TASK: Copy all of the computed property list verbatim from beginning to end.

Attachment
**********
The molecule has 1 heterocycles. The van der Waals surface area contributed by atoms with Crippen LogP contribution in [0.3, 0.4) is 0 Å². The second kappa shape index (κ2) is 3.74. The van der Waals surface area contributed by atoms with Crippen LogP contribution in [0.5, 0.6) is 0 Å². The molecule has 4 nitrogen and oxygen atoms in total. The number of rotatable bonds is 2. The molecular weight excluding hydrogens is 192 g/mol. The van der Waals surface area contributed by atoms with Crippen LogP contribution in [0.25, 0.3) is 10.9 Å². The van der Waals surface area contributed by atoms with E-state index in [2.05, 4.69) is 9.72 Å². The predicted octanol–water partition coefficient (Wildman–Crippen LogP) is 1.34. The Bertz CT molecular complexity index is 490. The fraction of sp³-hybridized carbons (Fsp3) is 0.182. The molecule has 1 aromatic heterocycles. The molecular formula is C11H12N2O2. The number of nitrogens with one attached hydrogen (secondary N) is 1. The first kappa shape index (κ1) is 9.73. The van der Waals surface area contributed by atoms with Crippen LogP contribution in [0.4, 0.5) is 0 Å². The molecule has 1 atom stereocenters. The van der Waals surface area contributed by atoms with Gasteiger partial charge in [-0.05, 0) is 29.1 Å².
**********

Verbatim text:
The molecule has 1 heterocycles. The van der Waals surface area contributed by atoms with Crippen LogP contribution in [0.3, 0.4) is 0 Å². The second kappa shape index (κ2) is 3.74. The van der Waals surface area contributed by atoms with Crippen LogP contribution in [0.5, 0.6) is 0 Å². The molecule has 4 nitrogen and oxygen atoms in total. The number of rotatable bonds is 2. The molecular weight excluding hydrogens is 192 g/mol. The van der Waals surface area contributed by atoms with Crippen LogP contribution in [0.25, 0.3) is 10.9 Å². The van der Waals surface area contributed by atoms with E-state index in [2.05, 4.69) is 9.72 Å². The predicted octanol–water partition coefficient (Wildman–Crippen LogP) is 1.34. The Bertz CT molecular complexity index is 490. The fraction of sp³-hybridized carbons (Fsp3) is 0.182. The molecule has 1 aromatic heterocycles. The molecular formula is C11H12N2O2. The number of nitrogens with one attached hydrogen (secondary N) is 1. The first kappa shape index (κ1) is 9.73. The van der Waals surface area contributed by atoms with Crippen LogP contribution in [0.4, 0.5) is 0 Å². The molecule has 1 atom stereocenters. The van der Waals surface area contributed by atoms with Gasteiger partial charge in [-0.05, 0) is 29.1 Å².